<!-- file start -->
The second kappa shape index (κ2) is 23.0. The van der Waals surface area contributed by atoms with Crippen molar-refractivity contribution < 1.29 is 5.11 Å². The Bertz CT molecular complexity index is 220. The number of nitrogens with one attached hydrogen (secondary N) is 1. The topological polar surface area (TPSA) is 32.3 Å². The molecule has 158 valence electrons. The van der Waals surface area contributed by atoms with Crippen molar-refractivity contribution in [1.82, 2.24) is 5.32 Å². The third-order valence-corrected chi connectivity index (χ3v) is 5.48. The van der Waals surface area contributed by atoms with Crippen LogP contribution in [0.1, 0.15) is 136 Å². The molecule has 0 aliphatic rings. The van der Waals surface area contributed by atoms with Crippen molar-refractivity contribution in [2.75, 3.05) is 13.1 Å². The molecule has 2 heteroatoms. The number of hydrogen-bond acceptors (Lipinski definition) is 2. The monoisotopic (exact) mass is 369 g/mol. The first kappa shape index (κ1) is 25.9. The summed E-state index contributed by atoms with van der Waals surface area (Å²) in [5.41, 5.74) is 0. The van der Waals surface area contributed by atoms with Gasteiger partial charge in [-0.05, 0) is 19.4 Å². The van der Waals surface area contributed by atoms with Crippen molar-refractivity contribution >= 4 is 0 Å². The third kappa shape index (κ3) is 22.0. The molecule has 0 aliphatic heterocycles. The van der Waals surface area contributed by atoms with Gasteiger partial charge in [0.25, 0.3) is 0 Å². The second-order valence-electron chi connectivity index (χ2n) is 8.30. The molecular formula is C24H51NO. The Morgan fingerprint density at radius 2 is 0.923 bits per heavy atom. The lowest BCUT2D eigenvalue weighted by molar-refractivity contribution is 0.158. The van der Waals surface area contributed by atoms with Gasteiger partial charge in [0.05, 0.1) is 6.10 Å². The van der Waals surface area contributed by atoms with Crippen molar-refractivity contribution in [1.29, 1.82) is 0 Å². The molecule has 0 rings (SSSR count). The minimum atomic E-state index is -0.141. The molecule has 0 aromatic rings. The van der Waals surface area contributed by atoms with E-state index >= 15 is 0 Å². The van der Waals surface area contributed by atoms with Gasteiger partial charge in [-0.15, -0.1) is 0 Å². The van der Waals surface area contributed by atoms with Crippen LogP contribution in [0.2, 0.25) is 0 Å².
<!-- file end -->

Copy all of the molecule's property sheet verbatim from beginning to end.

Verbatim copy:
The second kappa shape index (κ2) is 23.0. The van der Waals surface area contributed by atoms with Crippen molar-refractivity contribution < 1.29 is 5.11 Å². The Bertz CT molecular complexity index is 220. The number of nitrogens with one attached hydrogen (secondary N) is 1. The topological polar surface area (TPSA) is 32.3 Å². The molecule has 158 valence electrons. The van der Waals surface area contributed by atoms with Crippen molar-refractivity contribution in [1.82, 2.24) is 5.32 Å². The third-order valence-corrected chi connectivity index (χ3v) is 5.48. The van der Waals surface area contributed by atoms with Crippen LogP contribution in [0.1, 0.15) is 136 Å². The molecule has 0 aliphatic rings. The van der Waals surface area contributed by atoms with Crippen molar-refractivity contribution in [2.75, 3.05) is 13.1 Å². The molecule has 2 heteroatoms. The number of hydrogen-bond acceptors (Lipinski definition) is 2. The monoisotopic (exact) mass is 369 g/mol. The first kappa shape index (κ1) is 25.9. The summed E-state index contributed by atoms with van der Waals surface area (Å²) in [5.41, 5.74) is 0. The van der Waals surface area contributed by atoms with Gasteiger partial charge in [-0.05, 0) is 19.4 Å². The van der Waals surface area contributed by atoms with Crippen molar-refractivity contribution >= 4 is 0 Å². The third kappa shape index (κ3) is 22.0. The molecule has 0 aliphatic heterocycles. The van der Waals surface area contributed by atoms with Gasteiger partial charge in [0.25, 0.3) is 0 Å². The second-order valence-electron chi connectivity index (χ2n) is 8.30. The molecular formula is C24H51NO. The Morgan fingerprint density at radius 2 is 0.923 bits per heavy atom. The lowest BCUT2D eigenvalue weighted by molar-refractivity contribution is 0.158. The van der Waals surface area contributed by atoms with Gasteiger partial charge in [0.05, 0.1) is 6.10 Å². The van der Waals surface area contributed by atoms with Crippen molar-refractivity contribution in [1.29, 1.82) is 0 Å². The molecule has 0 rings (SSSR count). The minimum atomic E-state index is -0.141. The molecule has 0 aromatic rings. The van der Waals surface area contributed by atoms with E-state index >= 15 is 0 Å². The van der Waals surface area contributed by atoms with Gasteiger partial charge in [-0.15, -0.1) is 0 Å². The van der Waals surface area contributed by atoms with Crippen LogP contribution in [0.2, 0.25) is 0 Å².